Other states require testing of 100% of each private elk herd but the Idaho Legislature is requiring much less from Idaho’s elk growers and slipping money away from funds intended for the enhancement of wildlife. Idaho Senate Bill 1085 would require testing of “not more than twenty percent (20%) of testable animals” leaving elk, deer, moose, and other ungulates at risk of contracting chronic wasting disease, brucellosis or other diseases.
In Montana, citizens even passed an initiative making private elk operations illegal out of the well-founded fear that these operations would transmit chronic wasting disease to wild elk and deer.
Proceeds from elk license plates pay for testing private elk herds
Rocky Barker Voices.IdahoStatesman.com.
Yesterday the Montana Department of Fish, Wildlife and Parks was out using a helicopter to capture elk with nets so that they could test them for brucellosis, attach radio collars, and implant vaginal devices intended to drop out when the elk give birth or abort a fetus. This is another example of how the livestock industry turns the table against wildlife so that they carry no burden.
Disease testing: Elk study aims to measure spread of brucellosis
By Nick Gevock of The Montana Standard.
I’ve rewritten this post as it appears that there is still a chance for a bill to move in the Senate.
The bill that would have removed wolves from the Endangered Species Act has failed and the bill which would have removed protections for wolves in Idaho and Montana introduced by Max Baucus of Montana was not successfully attached to the appropriations bill.
With so much else going on in Washington DC it appears that none of the bills to remove protections from wolves will be successful this congress but there is still a slight chance that the Baucus/Tester bill could move during the lame duck session of congress.
There is another dynamic here to take into consideration, the Baucus/Tester bill, which would require that Idaho and Montana maintain a number of wolves higher than the minimum of 10-15 packs, is opposed by many sportsman’s groups including the Rocky Mountain Elk Foundation because it gives wolves even some protection. If this bill is passed it would be considered by some as a win for Tester who is likely to face a very tough reelection battle in 2012. With that, it seems likely that Republicans will try to block it since their whole strategy of late has been to block anything that might benefit Democrats.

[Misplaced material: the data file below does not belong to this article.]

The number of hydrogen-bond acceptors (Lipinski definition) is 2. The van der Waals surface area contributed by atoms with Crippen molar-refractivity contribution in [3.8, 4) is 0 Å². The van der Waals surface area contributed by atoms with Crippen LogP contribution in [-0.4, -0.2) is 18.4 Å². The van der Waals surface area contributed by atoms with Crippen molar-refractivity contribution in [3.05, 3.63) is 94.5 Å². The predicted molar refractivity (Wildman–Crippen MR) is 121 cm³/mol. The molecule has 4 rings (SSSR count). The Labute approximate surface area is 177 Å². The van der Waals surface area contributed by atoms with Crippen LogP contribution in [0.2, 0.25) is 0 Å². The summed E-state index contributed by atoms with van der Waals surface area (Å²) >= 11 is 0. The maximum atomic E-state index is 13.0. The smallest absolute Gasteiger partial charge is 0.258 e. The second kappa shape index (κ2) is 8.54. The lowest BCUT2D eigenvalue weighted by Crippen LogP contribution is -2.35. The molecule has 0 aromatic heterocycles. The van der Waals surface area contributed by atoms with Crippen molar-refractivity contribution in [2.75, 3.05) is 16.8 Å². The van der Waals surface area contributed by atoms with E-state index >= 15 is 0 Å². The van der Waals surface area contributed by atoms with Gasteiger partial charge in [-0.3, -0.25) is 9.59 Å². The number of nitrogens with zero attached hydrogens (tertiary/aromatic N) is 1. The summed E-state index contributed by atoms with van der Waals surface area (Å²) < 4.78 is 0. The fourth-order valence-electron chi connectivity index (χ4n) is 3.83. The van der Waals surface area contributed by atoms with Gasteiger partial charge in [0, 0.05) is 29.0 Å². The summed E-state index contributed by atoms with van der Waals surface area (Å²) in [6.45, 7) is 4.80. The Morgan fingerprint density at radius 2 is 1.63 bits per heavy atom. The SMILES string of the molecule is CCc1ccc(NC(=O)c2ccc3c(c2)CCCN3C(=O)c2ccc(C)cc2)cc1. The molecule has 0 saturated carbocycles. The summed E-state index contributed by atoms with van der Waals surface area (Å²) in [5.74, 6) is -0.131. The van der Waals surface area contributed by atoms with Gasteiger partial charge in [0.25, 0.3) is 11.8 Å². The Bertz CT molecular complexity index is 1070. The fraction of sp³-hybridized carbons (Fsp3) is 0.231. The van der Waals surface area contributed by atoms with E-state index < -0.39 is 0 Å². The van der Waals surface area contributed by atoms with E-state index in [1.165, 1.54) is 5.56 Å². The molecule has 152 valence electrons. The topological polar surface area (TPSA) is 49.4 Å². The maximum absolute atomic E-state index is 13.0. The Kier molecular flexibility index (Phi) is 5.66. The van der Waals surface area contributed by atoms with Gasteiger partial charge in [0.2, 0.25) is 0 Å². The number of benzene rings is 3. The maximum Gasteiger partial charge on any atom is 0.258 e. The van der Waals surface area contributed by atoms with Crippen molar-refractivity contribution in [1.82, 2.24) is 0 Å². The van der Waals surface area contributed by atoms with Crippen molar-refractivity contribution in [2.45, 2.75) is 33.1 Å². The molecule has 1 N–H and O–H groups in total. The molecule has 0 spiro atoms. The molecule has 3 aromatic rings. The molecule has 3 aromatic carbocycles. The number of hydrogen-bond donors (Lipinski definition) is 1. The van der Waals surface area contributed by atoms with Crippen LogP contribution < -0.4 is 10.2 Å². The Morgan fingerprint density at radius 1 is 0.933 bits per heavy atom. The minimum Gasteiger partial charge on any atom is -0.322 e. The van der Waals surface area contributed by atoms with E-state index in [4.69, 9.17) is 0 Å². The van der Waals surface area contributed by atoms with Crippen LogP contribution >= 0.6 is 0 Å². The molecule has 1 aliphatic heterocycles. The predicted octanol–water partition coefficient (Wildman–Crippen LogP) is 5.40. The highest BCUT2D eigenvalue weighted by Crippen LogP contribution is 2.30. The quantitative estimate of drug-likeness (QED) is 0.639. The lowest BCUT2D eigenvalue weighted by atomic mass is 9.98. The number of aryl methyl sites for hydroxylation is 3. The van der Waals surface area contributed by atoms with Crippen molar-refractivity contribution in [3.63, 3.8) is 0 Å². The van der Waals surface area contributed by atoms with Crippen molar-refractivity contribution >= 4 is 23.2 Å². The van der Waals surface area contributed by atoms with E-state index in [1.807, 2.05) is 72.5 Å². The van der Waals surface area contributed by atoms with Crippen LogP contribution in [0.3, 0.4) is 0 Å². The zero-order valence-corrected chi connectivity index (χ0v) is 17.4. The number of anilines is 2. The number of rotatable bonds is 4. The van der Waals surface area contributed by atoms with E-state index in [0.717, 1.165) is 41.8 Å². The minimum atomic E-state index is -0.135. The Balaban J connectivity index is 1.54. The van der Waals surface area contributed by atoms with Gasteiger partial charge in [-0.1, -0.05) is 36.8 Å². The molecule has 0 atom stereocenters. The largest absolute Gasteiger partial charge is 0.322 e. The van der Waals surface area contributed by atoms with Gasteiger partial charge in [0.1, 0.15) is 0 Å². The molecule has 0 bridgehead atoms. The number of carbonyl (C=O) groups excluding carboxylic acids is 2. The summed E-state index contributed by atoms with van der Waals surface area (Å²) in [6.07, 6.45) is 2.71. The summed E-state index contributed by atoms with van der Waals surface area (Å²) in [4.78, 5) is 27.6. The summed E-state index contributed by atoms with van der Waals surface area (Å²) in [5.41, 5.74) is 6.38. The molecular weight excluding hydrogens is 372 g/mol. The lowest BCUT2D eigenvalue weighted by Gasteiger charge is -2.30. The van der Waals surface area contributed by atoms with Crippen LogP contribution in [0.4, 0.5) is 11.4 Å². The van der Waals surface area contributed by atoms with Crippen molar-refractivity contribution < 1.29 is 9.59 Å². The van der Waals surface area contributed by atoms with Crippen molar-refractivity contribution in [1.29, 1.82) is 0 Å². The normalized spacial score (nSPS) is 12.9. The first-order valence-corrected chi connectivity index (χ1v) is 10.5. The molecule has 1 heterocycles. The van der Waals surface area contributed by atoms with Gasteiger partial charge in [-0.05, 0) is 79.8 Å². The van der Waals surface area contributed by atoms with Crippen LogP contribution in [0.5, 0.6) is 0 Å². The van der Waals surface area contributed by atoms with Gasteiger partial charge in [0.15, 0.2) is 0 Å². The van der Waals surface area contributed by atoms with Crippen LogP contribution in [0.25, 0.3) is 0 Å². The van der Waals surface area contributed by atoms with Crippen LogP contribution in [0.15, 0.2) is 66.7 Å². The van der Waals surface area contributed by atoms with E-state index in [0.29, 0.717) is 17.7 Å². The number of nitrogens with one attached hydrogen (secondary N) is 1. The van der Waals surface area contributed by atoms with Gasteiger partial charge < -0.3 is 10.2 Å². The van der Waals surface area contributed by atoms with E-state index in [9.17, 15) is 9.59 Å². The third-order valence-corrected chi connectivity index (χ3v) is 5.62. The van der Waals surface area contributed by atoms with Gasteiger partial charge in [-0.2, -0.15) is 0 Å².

That being said, the Baucus/Tester Bill would still set a very bad precedent for the Endangered Species Act. It would set a precedent that would allow delisting of any species if it somehow becomes inconvenient for the powers that be or those who kick and scream the most.
Idaho senators fail in bid to remove federal protection for wolves.
Dan Popkey – Idaho Statesman
State of the species
Anti-wolf bills unlikely to pass before year’s end
By KATHERINE WUTZ – Idaho Mountain Express
Utah bill to delist wolves fails in Senate.
By Laura Lundquist – Magic Valley Times-News
Another form of poaching that is probably more common than this one incident might indicate. This case shows how difficult it is to convict many poachers. It took two years to catch someone using the bait station after it was first discovered.
Is poaching becoming more commonplace because of the recession and could it be the reason for declines in elk? The recent study in Oregon indicates that the level of poaching is very high there. Could it be just as much of a problem in the neighboring states like Idaho, Montana, and Wyoming? What is going on here?
Elk Baiting Poachers Fined, Lose Hunting Privileges.
Idaho Fish and Game News Release
After one of the charges, a felony, had been dismissed due to improper procedure with rating the elk antlers on the Boone and Crockett scale, the charge has been refiled. Tony Mayer, the founder of an anti-wolf website, once again faces a lifelong hunting ban.
Felony refiled in poaching case.
Idaho Mountain Express